60 Million only part of deal (3, Insightful)

Sponge Bath (413667) | more than 2 years ago | (#40517401)

I'm betting the flood of Apple investment in Chinese factories during these proceedings was the larger part of the deal with the Chinese government to allow Apple to use the trademark. The 60 million is more for show so Apple can be painted as being in the wrong instead of being shook down. In the end, Apple will continue to make billions and the Chinese government will get a cut.

Pick A Less Costly Naming Convention (0)

Anonymous Coward | more than 2 years ago | (#40517413)

iPhone, iOS and now iPad have all cost Apple tens of millions in licensing and settlement fees, as they did not have the trademark on any of these names.

Re:Pick A Less Costly Naming Convention (1)

NatasRevol (731260) | more than 2 years ago | (#40518587)

They can afford it on one day's sales, so why not?

Sorry, am I missing something here? (1, Interesting)

Viol8 (599362) | more than 2 years ago | (#40517511)

If they licensed the name from the parent corp then how can a subsidiary company make a claim on it? Surely a license from the parent by implication means a license from all the parts of the corporation? Or is chinese law just wierd?

Re:Sorry, am I missing something here? (1)

UnknowingFool (672806) | more than 2 years ago | (#40517655)

There are probably a number of technicalities for the transfer to be legal which did not occur. Most of the time it probably would not have mattered. My personal opinion is that if ProView (parent) knew that Apple was buying the trademark, they would have asked for more money. Also there might have been prohibitions on using shell companies to purchase the trademark which Apple did.

Re:Sorry, am I missing something here? (2)

slew (2918) | more than 2 years ago | (#40517711)

IANAL, but the structure of many multi-national corporations are weird and complicated. The easiest way I've found to think about it is to treat multi-nationals as a big family with a super-patriarch/matriarch instead of thinking of a multi-national as a single person.

For example, generally, in each country a multi-national generally sets up it's own division of the company which is chartered to do business in that location, which is usually structured as a mostly owned subsidiary of the parent company. The reason to do this is to satisfy the laws of that host country w/o imposing them on the parent company (e.g., ownership requirements, employment requirements, tax requirements, etc).

Of course once you set up a bunch of these companies in different juristictions, now you can play all sorts of games. The biggest game that is played is the income tax shell game (moving income into companies that have the lowest tax rate). The other big game is to hid parent company liability for big disasters and legal lawsuits (parent company was just an investor in the local company).

In China, they often require a certain percentage of chinese ownership or key employees for certain types of companies, and it's likely that this is why taiwanese Proview set up this china subsidiary in the first place. It's not inconcievable that the trademark on iPad needed to be registered in china and they chose to have the local company do that registration instead of the parent company in taiwan for legal reasons (they might not recognize the taiwan trademark law in china). Of course, it retrospect, that seemed like a brilliant decision, but I'm guessing they just did it by accident.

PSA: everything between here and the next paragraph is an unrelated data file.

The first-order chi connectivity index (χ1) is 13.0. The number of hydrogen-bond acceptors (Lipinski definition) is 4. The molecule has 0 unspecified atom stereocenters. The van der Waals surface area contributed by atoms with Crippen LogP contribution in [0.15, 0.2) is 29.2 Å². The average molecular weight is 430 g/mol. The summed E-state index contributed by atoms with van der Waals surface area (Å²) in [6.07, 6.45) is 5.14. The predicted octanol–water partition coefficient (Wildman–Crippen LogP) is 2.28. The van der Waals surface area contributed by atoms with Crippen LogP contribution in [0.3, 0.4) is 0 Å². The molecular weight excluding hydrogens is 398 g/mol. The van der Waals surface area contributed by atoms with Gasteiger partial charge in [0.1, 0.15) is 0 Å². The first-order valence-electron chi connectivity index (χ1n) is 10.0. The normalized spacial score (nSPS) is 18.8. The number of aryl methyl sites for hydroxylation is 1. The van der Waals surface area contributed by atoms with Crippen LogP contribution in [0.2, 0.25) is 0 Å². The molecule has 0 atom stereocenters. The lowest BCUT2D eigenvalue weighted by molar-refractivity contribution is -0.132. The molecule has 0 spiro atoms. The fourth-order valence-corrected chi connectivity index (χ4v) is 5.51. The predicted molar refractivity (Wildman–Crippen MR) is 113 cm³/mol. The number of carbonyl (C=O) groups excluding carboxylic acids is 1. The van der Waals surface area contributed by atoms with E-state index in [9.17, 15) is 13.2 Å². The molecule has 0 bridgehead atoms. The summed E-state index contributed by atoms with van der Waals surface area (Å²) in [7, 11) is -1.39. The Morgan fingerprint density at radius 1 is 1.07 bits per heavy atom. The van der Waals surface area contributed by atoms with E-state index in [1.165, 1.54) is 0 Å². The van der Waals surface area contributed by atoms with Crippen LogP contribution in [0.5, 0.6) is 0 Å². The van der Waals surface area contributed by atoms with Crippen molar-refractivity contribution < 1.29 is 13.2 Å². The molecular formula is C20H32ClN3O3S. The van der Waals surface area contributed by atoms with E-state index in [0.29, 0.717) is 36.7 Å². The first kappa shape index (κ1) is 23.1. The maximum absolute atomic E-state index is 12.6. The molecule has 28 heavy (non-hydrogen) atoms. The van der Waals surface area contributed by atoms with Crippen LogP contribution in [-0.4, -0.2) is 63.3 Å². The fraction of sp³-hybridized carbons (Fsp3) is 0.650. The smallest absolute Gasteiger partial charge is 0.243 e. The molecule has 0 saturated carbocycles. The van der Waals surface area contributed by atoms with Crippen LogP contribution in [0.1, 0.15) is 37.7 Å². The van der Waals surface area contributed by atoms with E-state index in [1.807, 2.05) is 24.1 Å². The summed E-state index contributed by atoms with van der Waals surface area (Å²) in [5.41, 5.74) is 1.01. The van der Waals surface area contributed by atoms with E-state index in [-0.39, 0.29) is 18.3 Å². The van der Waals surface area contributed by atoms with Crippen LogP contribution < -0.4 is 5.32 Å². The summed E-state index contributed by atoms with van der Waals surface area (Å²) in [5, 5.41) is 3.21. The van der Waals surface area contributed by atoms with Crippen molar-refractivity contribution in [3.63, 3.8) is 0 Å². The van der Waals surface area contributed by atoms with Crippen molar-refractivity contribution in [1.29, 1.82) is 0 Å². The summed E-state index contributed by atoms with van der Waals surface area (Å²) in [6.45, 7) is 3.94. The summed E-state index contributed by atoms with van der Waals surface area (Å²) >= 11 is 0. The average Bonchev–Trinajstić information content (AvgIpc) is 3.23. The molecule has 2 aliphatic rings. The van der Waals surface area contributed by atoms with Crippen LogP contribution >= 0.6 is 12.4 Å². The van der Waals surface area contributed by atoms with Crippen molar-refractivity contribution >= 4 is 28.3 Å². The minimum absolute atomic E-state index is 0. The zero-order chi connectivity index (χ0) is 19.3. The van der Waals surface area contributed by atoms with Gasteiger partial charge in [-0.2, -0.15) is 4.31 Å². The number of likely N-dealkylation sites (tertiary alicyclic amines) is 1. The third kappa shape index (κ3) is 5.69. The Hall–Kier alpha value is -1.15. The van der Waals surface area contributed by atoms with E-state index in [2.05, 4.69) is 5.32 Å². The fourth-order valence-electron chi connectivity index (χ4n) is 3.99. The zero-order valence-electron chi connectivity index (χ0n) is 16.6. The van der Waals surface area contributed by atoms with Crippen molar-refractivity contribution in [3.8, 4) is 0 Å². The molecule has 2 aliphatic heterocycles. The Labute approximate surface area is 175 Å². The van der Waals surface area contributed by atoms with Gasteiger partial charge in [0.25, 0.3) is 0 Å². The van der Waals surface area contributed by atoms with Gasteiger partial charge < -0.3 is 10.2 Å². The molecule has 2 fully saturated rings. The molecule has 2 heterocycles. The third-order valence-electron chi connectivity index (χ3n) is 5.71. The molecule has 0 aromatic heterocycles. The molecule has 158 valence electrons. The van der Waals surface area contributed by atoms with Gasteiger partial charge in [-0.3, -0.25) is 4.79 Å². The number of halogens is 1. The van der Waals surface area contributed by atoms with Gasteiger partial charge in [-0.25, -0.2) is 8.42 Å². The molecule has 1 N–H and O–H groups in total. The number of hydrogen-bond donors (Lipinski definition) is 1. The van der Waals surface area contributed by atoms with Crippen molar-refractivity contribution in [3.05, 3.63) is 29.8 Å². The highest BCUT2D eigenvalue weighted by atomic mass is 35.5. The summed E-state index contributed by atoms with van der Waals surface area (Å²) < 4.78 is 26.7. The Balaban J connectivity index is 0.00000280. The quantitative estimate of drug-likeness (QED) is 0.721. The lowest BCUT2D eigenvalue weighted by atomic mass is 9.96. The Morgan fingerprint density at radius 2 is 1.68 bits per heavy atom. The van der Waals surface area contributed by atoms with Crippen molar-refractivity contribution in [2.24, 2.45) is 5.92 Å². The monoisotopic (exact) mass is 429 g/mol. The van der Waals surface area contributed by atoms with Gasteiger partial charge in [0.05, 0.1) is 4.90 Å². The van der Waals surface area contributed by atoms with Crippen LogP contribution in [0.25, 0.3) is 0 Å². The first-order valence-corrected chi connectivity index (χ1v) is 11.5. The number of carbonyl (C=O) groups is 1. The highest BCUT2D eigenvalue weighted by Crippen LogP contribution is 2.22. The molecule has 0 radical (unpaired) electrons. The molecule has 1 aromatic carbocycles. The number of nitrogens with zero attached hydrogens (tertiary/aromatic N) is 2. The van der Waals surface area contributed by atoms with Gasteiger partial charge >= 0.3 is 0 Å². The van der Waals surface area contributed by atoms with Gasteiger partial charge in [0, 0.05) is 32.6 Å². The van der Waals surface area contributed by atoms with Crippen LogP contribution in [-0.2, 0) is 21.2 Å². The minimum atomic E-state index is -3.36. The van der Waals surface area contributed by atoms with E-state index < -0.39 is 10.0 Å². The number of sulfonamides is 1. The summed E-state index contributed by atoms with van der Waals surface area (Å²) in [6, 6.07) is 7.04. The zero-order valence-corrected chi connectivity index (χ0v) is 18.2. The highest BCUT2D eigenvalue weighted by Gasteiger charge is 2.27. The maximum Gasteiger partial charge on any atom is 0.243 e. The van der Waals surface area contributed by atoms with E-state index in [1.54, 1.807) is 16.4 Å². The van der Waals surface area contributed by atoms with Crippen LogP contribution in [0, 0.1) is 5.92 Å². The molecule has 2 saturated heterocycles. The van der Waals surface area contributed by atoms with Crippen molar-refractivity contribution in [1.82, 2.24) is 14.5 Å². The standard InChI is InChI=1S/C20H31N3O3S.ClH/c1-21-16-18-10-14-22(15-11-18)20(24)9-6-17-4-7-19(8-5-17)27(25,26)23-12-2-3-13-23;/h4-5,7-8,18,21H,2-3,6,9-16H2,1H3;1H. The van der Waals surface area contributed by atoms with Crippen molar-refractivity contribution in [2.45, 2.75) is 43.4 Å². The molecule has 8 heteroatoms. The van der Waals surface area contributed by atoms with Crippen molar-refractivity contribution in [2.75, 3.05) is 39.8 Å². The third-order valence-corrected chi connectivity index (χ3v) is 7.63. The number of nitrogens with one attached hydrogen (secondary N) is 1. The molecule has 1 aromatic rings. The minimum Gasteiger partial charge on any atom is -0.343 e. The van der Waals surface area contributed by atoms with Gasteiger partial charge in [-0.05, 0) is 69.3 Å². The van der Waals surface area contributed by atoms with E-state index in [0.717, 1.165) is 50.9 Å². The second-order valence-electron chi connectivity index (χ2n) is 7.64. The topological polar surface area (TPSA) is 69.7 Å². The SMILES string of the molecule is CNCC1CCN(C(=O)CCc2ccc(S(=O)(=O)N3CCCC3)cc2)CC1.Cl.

Re:Sorry, am I missing something here? (1)

gl4ss (559668) | more than 2 years ago | (#40517727)

maybe mainland china rights don't have shit to do with the taiwanese branch juridically?
maybe the taiwanese branch was in no position to license away the trademark for use in china, since it never held it in the first place.

or maybe, maybe they KNEW apple was buying it or at least had a good hunch on it and decided to screw apple for acting through a front company(to pay a lower price).

And guess who's going to pay for it. (0)

Anonymous Coward | more than 2 years ago | (#40517525)

Hint1: I don't own, rent or lease or have anything to do with any iCrap.

Hint2: The settlement wouldn't affect Apple's real customers (the iStock holders) even if it was bigger than one of their lowest exec's lunch tabs, which it's not.

Re:And guess who's going to pay for it. (2)

devleopard (317515) | more than 2 years ago | (#40518737)

My understanding is that this only affects the sale of iPads in China, so I'd imagine they'd tack on an extra fee only for Chinese iPad customers. Even if all iPads had a price increase, since Apple is selling almost 60M of them a year (http://money.msn.com/top-stocks/post.aspx?post=b738b448-5097-44bd-9bdb-48b8d7c8b083) that'd mean just about $1/unit to recoup all costs within a year. So about the price of a single app, or less than the price of gas to drive up to the Apple store.

Re:And guess who's going to pay for it. (2)

devleopard (317515) | more than 2 years ago | (#40518833)